Once tomatoes are thawed (or if using fresh tomatoes), bring them to a boil over medium-high heat. Use a potato masher to help crush the tomatoes down. Continue cooking, stirring and crushing tomatoes until all of the tomatoes are soft and have released their juices (about 10 to 15 minutes). 

Using an immersion blender, blend the tomatoes until smooth. Alternatively, transfer in batches to a blender or food processor and blend before returning sauce to the pot. 

Bring sauce to a boil over high heat, stirring frequently. Reduce heat to medium-high and boil until volume is reduced by about half. (You may want to use a splatter guard to keep the sauce from splattering all over your kitchen as it cooks down!)

Learn how to can homemade tomato sauce with a water bath canner or a pressure canner and always have the makings of a delicious meal on hand! #howtocantomatosauce #homemadetomatosauce #tomatocanningrecipes


How to can homemade tomato sauce

To can your tomato sauce, start by preparing your canner and jars. This process will be slightly different depending on whether you decide to water bath can your sauce or pressure can it. (See specifics below).

Once your jars and canner are ready, fill each jar with bottled lemon juice and salt (if using).

For pint jars, fill each pint jar with 1 tablespoon bottled of lemon juice and ½ teaspoon of salt.

For quart jars, fill each quart jar with 2 tablespoons of bottled lemon juice and 1 teaspoon of salt.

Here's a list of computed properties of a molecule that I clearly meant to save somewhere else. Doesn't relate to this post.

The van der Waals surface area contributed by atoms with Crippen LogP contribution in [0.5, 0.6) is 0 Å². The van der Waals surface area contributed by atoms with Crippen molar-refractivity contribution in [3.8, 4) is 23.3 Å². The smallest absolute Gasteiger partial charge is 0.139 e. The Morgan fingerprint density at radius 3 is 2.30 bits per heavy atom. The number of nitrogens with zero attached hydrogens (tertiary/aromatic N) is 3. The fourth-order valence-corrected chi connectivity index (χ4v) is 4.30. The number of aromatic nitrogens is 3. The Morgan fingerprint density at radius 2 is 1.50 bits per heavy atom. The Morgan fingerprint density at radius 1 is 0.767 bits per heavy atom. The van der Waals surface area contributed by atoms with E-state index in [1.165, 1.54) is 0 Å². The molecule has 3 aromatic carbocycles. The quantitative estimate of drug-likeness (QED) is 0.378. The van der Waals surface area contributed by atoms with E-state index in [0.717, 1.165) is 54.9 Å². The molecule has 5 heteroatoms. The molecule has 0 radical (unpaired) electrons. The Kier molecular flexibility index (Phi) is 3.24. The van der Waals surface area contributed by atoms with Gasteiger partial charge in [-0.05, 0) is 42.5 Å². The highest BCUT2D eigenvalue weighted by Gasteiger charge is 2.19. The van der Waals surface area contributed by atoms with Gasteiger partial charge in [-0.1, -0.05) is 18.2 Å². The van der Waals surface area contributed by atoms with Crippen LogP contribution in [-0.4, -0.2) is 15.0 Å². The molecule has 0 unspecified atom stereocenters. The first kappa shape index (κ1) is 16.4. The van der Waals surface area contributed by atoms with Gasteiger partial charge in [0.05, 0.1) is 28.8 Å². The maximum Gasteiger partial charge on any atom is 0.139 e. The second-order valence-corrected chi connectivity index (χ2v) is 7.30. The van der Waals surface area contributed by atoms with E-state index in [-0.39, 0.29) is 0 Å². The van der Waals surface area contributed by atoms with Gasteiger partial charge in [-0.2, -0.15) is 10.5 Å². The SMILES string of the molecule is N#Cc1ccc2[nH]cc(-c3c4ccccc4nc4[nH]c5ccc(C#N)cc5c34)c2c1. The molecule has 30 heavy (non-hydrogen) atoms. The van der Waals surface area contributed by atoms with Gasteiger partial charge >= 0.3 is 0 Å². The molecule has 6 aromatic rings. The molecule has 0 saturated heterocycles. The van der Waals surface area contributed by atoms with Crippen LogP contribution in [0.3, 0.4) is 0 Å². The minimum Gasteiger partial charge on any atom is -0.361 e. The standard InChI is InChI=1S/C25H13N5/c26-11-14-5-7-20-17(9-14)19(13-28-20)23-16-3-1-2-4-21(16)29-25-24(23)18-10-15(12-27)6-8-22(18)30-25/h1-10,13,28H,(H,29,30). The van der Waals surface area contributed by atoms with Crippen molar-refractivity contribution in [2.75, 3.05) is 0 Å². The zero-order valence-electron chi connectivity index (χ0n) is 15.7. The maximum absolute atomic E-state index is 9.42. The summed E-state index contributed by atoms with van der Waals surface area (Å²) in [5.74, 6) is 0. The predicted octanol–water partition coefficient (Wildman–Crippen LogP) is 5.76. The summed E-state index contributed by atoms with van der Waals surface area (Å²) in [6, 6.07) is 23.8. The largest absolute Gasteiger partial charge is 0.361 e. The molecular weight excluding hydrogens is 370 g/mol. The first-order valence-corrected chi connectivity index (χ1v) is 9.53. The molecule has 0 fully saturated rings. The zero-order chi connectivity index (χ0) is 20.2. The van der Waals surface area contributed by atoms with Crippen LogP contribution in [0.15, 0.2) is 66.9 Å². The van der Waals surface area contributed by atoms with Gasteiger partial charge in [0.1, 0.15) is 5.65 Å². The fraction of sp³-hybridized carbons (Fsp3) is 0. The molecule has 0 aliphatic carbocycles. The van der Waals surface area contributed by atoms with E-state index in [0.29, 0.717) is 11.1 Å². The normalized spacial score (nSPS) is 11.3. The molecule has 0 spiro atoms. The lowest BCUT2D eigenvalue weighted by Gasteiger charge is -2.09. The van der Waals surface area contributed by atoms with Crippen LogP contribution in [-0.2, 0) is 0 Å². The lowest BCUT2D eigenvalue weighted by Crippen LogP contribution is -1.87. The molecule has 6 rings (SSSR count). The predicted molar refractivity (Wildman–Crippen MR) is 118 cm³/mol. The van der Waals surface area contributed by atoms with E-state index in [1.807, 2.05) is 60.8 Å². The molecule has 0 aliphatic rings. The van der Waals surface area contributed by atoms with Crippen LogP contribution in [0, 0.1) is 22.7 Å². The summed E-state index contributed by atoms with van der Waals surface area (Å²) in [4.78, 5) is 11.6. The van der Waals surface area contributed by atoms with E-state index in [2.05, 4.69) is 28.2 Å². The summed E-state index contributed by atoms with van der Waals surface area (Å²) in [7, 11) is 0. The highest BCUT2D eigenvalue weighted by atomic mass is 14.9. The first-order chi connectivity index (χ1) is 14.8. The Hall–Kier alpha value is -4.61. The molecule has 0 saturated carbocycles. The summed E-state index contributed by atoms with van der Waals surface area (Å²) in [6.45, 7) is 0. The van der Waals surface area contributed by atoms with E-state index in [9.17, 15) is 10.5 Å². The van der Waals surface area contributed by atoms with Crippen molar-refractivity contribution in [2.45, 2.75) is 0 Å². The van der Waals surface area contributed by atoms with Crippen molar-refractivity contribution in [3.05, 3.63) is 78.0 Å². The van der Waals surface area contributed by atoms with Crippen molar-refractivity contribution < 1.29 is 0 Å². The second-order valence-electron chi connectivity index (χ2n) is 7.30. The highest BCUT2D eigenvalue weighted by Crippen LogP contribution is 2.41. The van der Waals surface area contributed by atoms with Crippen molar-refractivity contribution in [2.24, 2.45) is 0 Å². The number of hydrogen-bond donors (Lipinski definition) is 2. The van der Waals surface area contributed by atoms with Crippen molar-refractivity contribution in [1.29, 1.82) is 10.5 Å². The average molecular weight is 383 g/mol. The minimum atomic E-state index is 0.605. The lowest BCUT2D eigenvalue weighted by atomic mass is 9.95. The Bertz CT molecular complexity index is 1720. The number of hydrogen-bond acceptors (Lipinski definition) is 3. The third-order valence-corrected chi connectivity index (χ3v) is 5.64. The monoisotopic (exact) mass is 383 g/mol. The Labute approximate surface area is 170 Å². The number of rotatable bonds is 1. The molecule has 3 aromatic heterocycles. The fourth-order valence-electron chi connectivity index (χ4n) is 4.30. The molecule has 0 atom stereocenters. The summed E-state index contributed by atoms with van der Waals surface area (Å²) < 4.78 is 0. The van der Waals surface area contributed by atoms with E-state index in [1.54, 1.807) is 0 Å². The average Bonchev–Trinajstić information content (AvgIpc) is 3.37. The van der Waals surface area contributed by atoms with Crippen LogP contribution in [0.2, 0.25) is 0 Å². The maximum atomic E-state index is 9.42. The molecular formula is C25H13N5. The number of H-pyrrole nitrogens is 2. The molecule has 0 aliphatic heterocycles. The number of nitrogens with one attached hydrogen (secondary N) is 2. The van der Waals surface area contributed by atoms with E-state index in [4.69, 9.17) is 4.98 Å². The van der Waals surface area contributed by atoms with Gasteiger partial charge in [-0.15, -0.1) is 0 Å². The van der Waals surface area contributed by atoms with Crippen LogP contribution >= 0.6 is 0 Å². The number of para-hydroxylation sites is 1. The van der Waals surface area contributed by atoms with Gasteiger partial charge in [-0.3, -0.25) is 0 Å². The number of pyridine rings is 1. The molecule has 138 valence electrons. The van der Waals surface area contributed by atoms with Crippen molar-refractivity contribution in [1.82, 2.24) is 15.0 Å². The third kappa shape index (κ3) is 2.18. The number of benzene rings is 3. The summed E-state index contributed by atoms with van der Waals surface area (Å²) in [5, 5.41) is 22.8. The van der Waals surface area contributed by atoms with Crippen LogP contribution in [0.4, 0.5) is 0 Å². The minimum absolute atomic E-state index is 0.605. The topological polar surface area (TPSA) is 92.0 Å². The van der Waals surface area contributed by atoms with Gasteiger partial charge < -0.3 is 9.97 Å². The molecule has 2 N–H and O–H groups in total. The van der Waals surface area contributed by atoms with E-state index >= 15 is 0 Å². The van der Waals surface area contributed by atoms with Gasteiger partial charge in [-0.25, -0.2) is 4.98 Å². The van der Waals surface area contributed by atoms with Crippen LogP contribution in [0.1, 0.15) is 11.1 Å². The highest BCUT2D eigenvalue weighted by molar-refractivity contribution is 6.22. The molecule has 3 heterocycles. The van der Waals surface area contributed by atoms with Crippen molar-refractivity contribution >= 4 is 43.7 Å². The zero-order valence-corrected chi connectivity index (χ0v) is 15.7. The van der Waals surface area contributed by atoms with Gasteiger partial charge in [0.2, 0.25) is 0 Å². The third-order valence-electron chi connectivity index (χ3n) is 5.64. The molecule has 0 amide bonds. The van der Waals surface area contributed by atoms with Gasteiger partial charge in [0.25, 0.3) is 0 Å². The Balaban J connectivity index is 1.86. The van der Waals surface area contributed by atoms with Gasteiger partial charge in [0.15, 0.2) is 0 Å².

(The salt is optional, however the lemon juice is not. You MUST use bottled lemon juice for this recipe to ensure the acidity and safety of your home-canned tomato sauce).

Personally, I don’t even notice the taste of the lemon juice in the sauce, but some people prefer to use citric acid to avoid any flavour the lemon juice might impart. If you choose to use citric acid instead of lemon juice, add ¼ teaspoon of citric acid per pint jar or ½ teaspoon citric acid per quart jar.

If you’d like to add any herbs, you can add some now. Dried basil, oregano and thyme are all good options for tomato sauce. You can use just one herb or a combination of dried herbs if you like. Add ½ teaspoon dried herbs to each pint jar or 1 teaspoon dried herbs to each quart jar.

Learn how to can homemade tomato sauce with a water bath canner or a pressure canner and always have the makings of a delicious meal on hand! #howtocantomatosauce #homemadetomatosauce #tomatocanningrecipes


How to water bath can tomato sauce

To water bath can tomato sauce, ladle hot tomato sauce into prepared jars, leaving ½ inch headspace. (Make sure you’ve added your lemon juice first -and salt, if using).

* If you’re new to canning, follow the steps for water bath canning here.

Remove air bubbles and adjust headspace as needed. Wipe rims, place lids on top and screw down bands.

Place jars in canner and bring water to a boil. Process pint jars for 35 minutes and quart jars for 40 minutes. 

After time is up, turn heat off, take the lid off the canner and allow jars to sit in hot water for another 5 minutes. Remove jars and let cool completely before storing.